21 September '16

The Arab British Centre is excited to announce a new course:

Islamic Art and Architecture in Central Asia and Iraq: A Journey to the Legendary Cities of Baghdad, Samarqand and Isfahan

We speak to the course leader Roberta Marin, to find out more about her interest in Islamic art and what students can expect from the course.

Islamic Art and Architecture Course

Roberta, could you tell us how you became interested in Islamic Art and Architecture and how your career developed from there?

After my BA, I had the opportunity to travel extensively in the Middle East and I became fascinated by the rich culture of the countries I visited. I enjoyed losing myself in the souks, wandering inside the major mosques and madrasas in Cairo, Istanbul, Marrakesh and absorbing a new vocabulary of patterns and motifs. I was inspired to do an MA in Art and Archaeology with a focus on Islamic Art and Architecture at the School of Oriental and African Studies (SOAS). It was an exciting year! I met excellent lecturers who were a source of inspiration and thanks to a scholarship by Ralph Pinder-Wilson, I had the financial support to do fieldwork for my MA thesis in Cairo. Following my MA, I worked at the Asian Department of the Metropolitan Museum of Art in New York, collaborated with the Khalili Collection of Islamic Art, and I  taught at various public institutions, such as the Birkbeck College, the London College of Communication, SOAS, Asia House and the University of York. The interest I developed in Islamic art and architecture during my travels and the year as MA student at SOAS have changed my life and I have to admit that they have been the best things that could have ever happened to me!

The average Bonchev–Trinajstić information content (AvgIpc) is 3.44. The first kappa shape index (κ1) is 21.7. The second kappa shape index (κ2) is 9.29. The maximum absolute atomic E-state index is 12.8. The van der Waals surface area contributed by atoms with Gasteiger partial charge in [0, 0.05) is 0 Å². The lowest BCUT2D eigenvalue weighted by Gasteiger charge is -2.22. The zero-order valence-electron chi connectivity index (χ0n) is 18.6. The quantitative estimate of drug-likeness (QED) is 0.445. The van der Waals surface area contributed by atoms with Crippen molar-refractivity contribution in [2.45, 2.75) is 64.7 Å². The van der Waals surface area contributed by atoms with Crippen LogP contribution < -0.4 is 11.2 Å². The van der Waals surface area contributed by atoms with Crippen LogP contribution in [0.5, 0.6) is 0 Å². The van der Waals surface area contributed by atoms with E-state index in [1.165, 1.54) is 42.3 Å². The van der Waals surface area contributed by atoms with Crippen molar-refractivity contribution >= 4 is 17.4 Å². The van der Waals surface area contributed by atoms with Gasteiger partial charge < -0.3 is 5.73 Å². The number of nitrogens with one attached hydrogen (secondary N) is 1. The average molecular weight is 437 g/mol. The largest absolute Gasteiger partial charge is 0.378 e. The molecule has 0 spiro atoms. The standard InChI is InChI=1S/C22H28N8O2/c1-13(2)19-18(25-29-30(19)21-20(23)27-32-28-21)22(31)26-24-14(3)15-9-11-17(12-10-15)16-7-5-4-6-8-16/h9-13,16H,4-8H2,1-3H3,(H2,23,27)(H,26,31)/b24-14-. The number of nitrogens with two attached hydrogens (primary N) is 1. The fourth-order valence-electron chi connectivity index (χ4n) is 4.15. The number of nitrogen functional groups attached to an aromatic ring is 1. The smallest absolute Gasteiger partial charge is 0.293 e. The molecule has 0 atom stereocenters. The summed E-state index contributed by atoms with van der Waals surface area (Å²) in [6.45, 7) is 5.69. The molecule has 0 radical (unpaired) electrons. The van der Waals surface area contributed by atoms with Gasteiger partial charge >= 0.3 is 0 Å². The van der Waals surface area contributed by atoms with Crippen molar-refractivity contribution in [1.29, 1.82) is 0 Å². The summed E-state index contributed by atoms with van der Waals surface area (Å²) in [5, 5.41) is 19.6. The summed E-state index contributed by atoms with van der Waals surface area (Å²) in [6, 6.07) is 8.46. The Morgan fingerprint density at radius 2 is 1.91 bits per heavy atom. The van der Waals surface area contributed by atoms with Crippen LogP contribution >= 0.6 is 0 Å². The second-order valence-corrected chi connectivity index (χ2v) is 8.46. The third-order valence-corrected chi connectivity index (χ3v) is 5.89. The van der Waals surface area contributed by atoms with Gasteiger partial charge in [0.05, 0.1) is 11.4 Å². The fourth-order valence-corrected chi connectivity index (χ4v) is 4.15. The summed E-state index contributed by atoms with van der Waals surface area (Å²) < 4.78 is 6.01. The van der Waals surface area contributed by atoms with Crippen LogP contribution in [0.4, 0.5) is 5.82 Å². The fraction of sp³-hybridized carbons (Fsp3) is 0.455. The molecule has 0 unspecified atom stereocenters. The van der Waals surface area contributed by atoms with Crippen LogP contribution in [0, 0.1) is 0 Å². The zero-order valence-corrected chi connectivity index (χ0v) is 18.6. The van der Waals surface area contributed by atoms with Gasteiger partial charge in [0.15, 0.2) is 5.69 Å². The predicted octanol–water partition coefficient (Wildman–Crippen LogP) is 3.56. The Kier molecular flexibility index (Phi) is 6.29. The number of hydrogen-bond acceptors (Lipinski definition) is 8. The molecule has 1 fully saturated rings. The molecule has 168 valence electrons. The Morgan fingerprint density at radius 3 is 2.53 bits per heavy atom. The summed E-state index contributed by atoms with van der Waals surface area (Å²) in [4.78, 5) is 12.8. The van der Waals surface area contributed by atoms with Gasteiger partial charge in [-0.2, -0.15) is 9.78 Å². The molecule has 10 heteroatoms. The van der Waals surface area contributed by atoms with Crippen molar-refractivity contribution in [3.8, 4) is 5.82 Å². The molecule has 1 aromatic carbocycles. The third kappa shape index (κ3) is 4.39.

What will students learn if they join the Islamic art and architecture in Central Asia and Iraq: a journey to the legendary cities of Baghdad, Samarqand and Isfahan? What materials will you be using in class? (Methodology)

The course is purposely designed to allow students to become familiar with the artistic production of Central Asia in the period comprised between the advent of Islam and the beginning of the 18th century. The aim of the course is to enable students to identify the objects and buildings produced in this span of time, and recognise the different techniques employed to embellish them. Teaching in the classroom will be supported by richly illustrated PowerPoint presentations and the course will be integrated with a visit to the Islamic gallery of the British Museum.

What is your favourite piece of Islamic Art or Architecture and why? 

Choosing a single object or a building between the many interesting artworks produced in this area is quite a challenging task. I have to admit, however, than I am equally fascinated by the beautiful domes decorated with tiles of the Timurid period (ca.1370-1507), the animated miniature painting of the 15th-century Herat School and the colourful carpets with a large array of ancient symbols woven by the nomadic tribes that inhabited the steppes of Central Asia.

Islamic Art and Architecture in Central Asia and Iraq: A Journey to the Legendary Cities of Baghdad, Samarqand and Isfahan. 6 October – 10 November 2016 | 6 weeks | 12 hours | Thursdays 18:00 – 20:00 Course Fee: £180. Sign up HERE